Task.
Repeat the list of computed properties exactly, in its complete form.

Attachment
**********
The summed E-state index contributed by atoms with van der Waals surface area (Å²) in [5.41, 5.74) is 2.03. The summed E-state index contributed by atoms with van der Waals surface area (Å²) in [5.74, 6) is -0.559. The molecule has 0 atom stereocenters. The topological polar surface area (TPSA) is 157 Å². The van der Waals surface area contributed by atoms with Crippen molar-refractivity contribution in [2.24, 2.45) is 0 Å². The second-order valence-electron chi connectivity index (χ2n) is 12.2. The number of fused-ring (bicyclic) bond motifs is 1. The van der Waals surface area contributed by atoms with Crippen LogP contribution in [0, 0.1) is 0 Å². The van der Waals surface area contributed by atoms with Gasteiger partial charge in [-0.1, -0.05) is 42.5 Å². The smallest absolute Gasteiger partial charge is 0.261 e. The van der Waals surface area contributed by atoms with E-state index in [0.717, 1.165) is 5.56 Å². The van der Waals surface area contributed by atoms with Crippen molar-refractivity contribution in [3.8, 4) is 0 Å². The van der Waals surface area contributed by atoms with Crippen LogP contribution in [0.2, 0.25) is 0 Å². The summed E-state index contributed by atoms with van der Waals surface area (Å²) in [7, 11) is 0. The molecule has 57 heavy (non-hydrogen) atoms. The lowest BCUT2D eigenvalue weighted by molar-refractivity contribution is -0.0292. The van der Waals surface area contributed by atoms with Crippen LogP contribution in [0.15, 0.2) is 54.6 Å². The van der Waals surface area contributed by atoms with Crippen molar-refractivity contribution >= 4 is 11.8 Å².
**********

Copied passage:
The summed E-state index contributed by atoms with van der Waals surface area (Å²) in [5.41, 5.74) is 2.03. The summed E-state index contributed by atoms with van der Waals surface area (Å²) in [5.74, 6) is -0.559. The molecule has 0 atom stereocenters. The topological polar surface area (TPSA) is 157 Å². The van der Waals surface area contributed by atoms with Crippen molar-refractivity contribution in [2.24, 2.45) is 0 Å². The second-order valence-electron chi connectivity index (χ2n) is 12.2. The number of fused-ring (bicyclic) bond motifs is 1. The van der Waals surface area contributed by atoms with Crippen LogP contribution in [0, 0.1) is 0 Å². The van der Waals surface area contributed by atoms with Gasteiger partial charge in [-0.1, -0.05) is 42.5 Å². The smallest absolute Gasteiger partial charge is 0.261 e. The van der Waals surface area contributed by atoms with E-state index in [0.717, 1.165) is 5.56 Å². The van der Waals surface area contributed by atoms with Crippen molar-refractivity contribution in [3.8, 4) is 0 Å². The van der Waals surface area contributed by atoms with Crippen LogP contribution in [0.2, 0.25) is 0 Å². The summed E-state index contributed by atoms with van der Waals surface area (Å²) in [7, 11) is 0. The molecule has 57 heavy (non-hydrogen) atoms. The lowest BCUT2D eigenvalue weighted by molar-refractivity contribution is -0.0292. The van der Waals surface area contributed by atoms with Crippen LogP contribution in [0.15, 0.2) is 54.6 Å². The van der Waals surface area contributed by atoms with Crippen molar-refractivity contribution >= 4 is 11.8 Å².